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RN to BSN

About the Program

The Southwest Minnesota State University RN to BSN Program (Bachelor of Science in Nursing) is an accredited baccalaureate nursing program with a framework of science and liberal arts plus specialized courses in leadership and management, healthcare delivery systems and informatics, community and public health nursing, nursing research, and evidence based practice. Throughout the curriculum, aspects of rural nursing flow through the course content. The RN students come to the program with real-world experiences and abilities that enhance their learning in and out of the classroom. BSN graduates emerge as nurse generalists with a strong foundation for developing specialized clinical practice and other advanced practice roles, functioning effectively in complex environments; demonstrating critical thinking and flexibility; and translating and applying knowledge to enhance patient care quality and safety.

Upon Successful completion of the NCLEX-RN exam and admission to the SMSU RN to BSN Program, students will be awarded credits for prior learning.

We are delighted you are interested in our RN to BSN Program at Southwest Minnesota State University.  The flexibility of the RN to BSN Program is designed to meet the needs of working RNs, with courses completely online.  Once students graduate from the RN to BSN Program, they will be eligible to register as a Public Health Nurse through the Minnesota Board of Nursing.

We are accepting applications for the Fall 2022 (Oct. start)/Spring 2023 session.  We would be glad to help you develop a plan of study that fits your needs.  THANKS for your interest in our program.

Mission

The mission of the SMSU Department of Nursing is to provide leadership in nursing education, scholarship, and practice that reflects cultural, ethical, and compassionate presence in the preparation of nurses that will serve with excellence in a diverse and ever-changing society.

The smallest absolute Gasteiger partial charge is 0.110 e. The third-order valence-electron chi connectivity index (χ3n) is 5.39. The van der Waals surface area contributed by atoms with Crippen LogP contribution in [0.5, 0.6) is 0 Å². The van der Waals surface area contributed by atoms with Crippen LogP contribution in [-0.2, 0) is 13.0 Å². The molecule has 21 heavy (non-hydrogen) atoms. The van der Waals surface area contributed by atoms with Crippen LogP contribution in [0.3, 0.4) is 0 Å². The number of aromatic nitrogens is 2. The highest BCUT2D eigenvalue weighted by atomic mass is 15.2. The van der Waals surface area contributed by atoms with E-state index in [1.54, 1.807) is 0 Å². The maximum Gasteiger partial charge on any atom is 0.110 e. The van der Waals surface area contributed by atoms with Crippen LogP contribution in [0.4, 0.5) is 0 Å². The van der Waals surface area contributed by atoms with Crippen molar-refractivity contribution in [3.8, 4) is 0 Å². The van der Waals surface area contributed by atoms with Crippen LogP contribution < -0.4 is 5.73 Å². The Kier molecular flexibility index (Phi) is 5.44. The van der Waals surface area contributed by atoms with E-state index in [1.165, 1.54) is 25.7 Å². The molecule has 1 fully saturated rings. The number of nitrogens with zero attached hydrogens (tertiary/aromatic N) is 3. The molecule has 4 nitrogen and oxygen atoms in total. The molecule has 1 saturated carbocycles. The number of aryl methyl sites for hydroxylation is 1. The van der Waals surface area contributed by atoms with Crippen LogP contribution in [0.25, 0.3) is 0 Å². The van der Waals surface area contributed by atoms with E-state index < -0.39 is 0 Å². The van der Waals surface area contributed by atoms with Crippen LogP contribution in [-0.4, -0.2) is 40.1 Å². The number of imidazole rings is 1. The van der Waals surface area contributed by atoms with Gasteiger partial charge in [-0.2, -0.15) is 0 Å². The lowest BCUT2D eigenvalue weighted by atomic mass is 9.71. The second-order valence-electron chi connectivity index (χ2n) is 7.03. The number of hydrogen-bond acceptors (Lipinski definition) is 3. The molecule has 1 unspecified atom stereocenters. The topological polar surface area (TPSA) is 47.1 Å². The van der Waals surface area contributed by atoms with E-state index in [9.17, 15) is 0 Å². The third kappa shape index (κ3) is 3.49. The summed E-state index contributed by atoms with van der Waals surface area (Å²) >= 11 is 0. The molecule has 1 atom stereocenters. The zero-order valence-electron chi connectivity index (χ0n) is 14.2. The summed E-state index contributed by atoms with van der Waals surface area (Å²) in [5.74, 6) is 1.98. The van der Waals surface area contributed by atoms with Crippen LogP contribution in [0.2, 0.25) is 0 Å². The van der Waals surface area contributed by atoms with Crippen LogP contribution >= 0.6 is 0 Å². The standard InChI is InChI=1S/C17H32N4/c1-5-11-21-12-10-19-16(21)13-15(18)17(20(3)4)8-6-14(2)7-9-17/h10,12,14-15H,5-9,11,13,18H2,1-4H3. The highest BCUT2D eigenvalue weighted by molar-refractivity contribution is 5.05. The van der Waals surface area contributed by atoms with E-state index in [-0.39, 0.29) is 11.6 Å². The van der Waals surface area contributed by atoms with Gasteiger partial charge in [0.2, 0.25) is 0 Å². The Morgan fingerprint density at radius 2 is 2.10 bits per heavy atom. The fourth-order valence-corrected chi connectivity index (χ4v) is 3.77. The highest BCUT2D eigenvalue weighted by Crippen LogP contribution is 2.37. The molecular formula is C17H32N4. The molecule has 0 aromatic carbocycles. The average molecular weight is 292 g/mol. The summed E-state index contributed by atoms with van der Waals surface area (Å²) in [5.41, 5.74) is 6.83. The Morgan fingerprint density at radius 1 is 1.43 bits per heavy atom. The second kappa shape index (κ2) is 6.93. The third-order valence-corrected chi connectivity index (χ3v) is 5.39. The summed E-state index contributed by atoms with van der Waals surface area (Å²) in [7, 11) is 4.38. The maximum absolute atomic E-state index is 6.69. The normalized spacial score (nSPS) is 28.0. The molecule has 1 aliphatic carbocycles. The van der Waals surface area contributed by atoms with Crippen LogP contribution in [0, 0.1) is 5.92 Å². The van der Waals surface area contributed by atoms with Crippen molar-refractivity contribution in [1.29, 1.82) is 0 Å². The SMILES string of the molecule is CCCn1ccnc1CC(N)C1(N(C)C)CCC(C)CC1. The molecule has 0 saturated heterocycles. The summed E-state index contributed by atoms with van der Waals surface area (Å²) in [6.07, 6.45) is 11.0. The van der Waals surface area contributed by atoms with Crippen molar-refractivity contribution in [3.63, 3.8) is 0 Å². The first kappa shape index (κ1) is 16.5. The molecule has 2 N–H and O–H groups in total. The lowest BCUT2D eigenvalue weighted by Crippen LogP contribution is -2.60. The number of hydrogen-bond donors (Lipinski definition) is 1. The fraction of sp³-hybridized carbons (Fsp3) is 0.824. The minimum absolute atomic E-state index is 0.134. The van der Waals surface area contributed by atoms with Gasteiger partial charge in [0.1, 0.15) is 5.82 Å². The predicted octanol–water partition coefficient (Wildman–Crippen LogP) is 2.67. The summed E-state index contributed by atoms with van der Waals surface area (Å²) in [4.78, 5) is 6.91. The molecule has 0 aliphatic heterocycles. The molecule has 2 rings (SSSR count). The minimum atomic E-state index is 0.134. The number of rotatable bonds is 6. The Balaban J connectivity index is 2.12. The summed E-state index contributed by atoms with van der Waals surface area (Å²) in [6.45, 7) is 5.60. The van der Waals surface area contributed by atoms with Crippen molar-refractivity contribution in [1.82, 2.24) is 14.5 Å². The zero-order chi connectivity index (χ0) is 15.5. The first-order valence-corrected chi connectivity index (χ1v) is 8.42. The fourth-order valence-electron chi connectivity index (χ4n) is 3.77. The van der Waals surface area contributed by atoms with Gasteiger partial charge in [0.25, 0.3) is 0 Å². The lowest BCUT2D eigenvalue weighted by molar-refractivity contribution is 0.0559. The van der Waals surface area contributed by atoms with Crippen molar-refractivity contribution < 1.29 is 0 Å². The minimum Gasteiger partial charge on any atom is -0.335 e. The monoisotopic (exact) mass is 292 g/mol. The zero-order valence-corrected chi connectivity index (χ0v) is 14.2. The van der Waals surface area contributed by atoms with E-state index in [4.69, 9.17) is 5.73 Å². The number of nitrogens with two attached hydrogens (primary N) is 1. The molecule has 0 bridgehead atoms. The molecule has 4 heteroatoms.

nurse

Goals

Graduates of the RN to BSN program develop a holistic synthesis of nursing process, knowledge, skills, and attitudes for professional nursing practice. Graduates combine critical thinking, leadership skills, lifelong learning, healthcare information technology, community nursing process, and effective communication skills to provide nursing care for individuals, and families in rural/urban settings, global communities, and populations. The BSN graduate integrates liberal arts, culturally congruent care, nursing knowledge, evidence-based practice, and interprofessional collaboration with the healthcare team and community stakeholders through caring and ethical nursing practice. The graduate practices person-centered care, incorporating health promotion including self-care, preventative care, and safety to promote quality outcomes for all persons.

Student Learning Outcomes

  1. Examine the Scope and Standards of Practice and the Nursing Code of Ethics.
  2. Construct an appreciation of cultural diversity through a comprehensive cultural health assessment.
  3. Demonstrate skills and knowledge of health assessment through a comprehensive health assessment.